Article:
17.18. Program: fwdport

Imagine that you're nestled deep inside a protective firewall. Somewhere in the outside world is a server that you'd like access to, but only processes on the firewall can reach it. You don't want to login to the firewall machine each time to access that service.

For example, this might arise if your company's ISP provides a news-reading service that seems to come from your main firewall machine, but rejects any NNTP connections from any other address. As the administrator of the firewall, you don't want dozens of people logging on to it, but you would like to let them read and post news from their own workstations.

The program in Example 17.8 , fwdport , solves this problem in a generic fashion. You may run as many of these as you like, one per outside service. Sitting on the firewall, it can talk to both worlds. When someone wants to access the outside service, they contact this proxy, which connects on their behalf to the external service. To that outside service, the connection is coming from your firewall, so it lets it in. Then your proxy forks off twin processes, one only reading data from the external server and writing that data back to the internal client, the other only reading data from the internal client and writing that data back to the external server.

For example, you might invoke it this way:

% fwdport -s nntp -l fw.oursite.com -r news.bigorg.com

That means that the program will act as the server for the NNTP service, listening for local connections on the NNTP port on the host fw.oursite.com . When one comes in, it contacts news.bigorg.com (on the same port), and then ferries data between the remote server and local client.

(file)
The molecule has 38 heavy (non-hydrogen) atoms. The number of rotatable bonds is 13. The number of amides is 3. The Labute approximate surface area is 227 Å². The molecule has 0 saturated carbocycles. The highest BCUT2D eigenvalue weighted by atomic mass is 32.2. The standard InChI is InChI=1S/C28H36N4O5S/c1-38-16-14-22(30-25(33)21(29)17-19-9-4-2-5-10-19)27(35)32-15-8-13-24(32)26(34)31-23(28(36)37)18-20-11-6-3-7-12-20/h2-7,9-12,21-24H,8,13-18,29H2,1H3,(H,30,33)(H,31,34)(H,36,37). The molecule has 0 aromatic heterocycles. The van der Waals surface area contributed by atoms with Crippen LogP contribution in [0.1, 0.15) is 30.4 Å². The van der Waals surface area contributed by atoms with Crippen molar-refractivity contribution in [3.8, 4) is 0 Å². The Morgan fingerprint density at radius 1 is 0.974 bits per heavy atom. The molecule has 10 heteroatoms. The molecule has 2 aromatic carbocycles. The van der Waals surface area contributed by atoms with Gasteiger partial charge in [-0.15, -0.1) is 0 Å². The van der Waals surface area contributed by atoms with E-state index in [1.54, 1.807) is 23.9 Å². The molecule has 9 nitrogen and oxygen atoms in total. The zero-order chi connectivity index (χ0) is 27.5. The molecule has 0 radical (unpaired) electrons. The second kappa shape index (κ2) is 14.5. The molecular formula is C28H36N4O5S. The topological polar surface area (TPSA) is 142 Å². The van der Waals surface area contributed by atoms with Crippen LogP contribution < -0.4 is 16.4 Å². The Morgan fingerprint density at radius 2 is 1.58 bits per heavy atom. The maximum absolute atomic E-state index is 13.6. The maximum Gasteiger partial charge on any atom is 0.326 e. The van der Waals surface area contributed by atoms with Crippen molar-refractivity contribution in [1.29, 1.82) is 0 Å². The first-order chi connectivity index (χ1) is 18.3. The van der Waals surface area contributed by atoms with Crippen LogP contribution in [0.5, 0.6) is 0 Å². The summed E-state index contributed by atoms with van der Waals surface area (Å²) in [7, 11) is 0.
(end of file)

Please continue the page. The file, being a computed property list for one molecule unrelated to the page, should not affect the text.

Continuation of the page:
Here's another example:

% fwdport -l myname:9191 -r news.bigorg.com:nntp

This time we listen for local connections on port 9191 of the host myname , and patch those connecting clients to the remote server news.bigorg.com on its NNTP port.

In a way, fwdport acts as both a server and a client. It's a server from the perspective of inside the firewall and a client from the perspective of the remote server outside. The program summarizes this chapter well because it demonstrates just about everything we've covered here. It has server activity, client activity, collecting of zombie children, forking and process management, plus much more thrown in.

Example 17.8: fwdport

#!/usr/bin/perl -w
# fwdport -- act as proxy forwarder for dedicated services

use strict;                 # require declarations
use Getopt::Long;           # for option processing
use Net::hostent;           # by-name interface for host info
use IO::Socket;             # for creating server and client sockets
use POSIX ":sys_wait_h";    # for reaping our dead children

my (
    %Children,              # hash of outstanding child processes
    $REMOTE,                # whom we connect to on the outside
    $LOCAL,                 # where we listen to on the inside
    $SERVICE,               # our service name or port number
    $proxy_server,          # the socket we accept() from
    $ME,                    # basename of this program

($ME = $0) =~ s,.*/,,;      # retain just basename of script name

check_args();               # processing switches
start_proxy();              # launch our own server
service_clients();          # wait for incoming
die "NOT REACHED";          # you can't get here from there

# process command line switches using the extended
# version of the getopts library.
sub check_args { 
        "remote=s"    => \$REMOTE,
        "local=s"     => \$LOCAL,
        "service=s"   => \$SERVICE,
    ) or die <<EOUSAGE;
    usage: $0 [ --remote host ] [ --local interface ] [ --service service ]   
    die "Need remote"                   unless $REMOTE;
    die "Need local or service"         unless $LOCAL || $SERVICE;

# begin our server 
sub start_proxy {
    my @proxy_server_config = (
      Proto     => 'tcp',
      Reuse     => 1,
      Listen    => SOMAXCONN,
    push @proxy_server_config, LocalPort => $SERVICE if $SERVICE;
    push @proxy_server_config, LocalAddr => $LOCAL   if $LOCAL;
    $proxy_server = IO::Socket::INET->new(@proxy_server_config)